An international study led by researchers at the Sanford Burnham Prebys Medical Discovery Institute has uncovered the molecular mechanism behind lithium’s effectiveness in treating bipolar disorder.
The study, published in the influential journal Proceedings of the National Academy of Sciences, utilized human stem cells to map lithium’s response pathway. These results are the first to explain the molecular basis of the disease, and may support the development of a diagnostic test for the disorder as well as predict the likelihood of patient response to lithium treatment.
The discovery, announced Monday, may also provide the basis to discover new drugs that are safer and more effective than lithium.
“Lithium has been used to treat bipolar disorder for generations, but up until now our lack of knowledge about why the therapy does or does not work for a particular patient led to unnecessary dosing and delayed finding an effective treatment. Further, its side effects are intolerable for many patients,” said Evan Snyder, director of the Center for Stem Cells and Regenerative Medicine at Sanford Burnham Prebys and senior author of the study.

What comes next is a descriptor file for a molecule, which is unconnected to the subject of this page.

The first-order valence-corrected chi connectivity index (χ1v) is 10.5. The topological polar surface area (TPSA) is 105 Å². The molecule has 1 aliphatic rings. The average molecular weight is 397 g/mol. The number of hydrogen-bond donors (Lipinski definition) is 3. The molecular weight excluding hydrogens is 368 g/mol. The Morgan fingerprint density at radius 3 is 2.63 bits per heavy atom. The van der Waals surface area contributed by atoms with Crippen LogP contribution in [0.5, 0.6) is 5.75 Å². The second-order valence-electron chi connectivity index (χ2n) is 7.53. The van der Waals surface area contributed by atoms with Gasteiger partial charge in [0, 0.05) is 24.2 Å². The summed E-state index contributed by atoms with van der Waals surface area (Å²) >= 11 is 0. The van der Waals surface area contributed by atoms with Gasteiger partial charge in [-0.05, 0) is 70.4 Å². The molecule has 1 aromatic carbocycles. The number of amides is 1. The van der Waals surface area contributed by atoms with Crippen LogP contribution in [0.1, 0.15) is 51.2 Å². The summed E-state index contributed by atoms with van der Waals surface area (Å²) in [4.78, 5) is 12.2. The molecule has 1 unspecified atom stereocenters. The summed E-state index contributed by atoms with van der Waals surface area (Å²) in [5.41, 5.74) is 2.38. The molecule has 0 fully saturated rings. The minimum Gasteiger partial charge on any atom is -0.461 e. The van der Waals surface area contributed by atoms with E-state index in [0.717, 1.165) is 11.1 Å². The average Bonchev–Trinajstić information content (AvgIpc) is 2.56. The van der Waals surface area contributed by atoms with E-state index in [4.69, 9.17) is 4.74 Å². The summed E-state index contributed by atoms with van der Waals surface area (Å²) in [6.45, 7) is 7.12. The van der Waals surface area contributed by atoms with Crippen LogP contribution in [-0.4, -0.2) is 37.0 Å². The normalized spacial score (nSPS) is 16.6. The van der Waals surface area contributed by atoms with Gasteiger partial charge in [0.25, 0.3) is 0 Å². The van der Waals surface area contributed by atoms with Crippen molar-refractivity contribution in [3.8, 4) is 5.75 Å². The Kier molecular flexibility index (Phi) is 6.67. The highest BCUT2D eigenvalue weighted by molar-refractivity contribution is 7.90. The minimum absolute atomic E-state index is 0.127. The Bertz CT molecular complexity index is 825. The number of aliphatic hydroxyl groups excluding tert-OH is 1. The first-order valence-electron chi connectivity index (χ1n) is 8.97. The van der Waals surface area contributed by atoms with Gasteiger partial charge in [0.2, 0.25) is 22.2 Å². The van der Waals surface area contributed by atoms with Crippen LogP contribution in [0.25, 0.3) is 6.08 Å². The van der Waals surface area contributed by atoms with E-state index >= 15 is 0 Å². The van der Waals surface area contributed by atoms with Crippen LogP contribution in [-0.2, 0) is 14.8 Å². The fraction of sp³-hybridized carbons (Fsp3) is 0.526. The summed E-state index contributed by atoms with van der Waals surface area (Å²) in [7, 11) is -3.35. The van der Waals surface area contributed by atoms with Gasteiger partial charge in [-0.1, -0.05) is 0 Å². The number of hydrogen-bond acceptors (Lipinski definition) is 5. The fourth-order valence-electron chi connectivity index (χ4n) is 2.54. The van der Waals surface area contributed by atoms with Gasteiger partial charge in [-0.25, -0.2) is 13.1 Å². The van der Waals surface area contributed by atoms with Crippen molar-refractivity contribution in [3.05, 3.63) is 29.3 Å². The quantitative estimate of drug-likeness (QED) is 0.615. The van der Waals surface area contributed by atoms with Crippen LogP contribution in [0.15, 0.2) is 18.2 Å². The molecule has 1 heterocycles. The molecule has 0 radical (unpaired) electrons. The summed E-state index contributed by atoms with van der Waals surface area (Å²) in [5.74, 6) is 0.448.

Using stem cells created from lithium-responsive and non-responsive patients, researchers discovered a difference in the regulation of CRMP2, a protein that in turn regulates neural networks. Lithium restored the normal activity of this protein.
“Importantly, our findings open a clear path to finding safe and effective new drugs. Equally as important, it helped give us insight into what type of mechanisms cause psychiatric problems such as these,” he added.
Bipolar disorder is a mental health condition causing extreme mood swings that include emotional highs and lows and affects approximately 5.7 million adults in the U.S. Only one-third of patients respond to lithium treatment, and its effect is only found through a trial-and-error process that takes months—and sometimes years—of prescribing the drug and monitoring for response.
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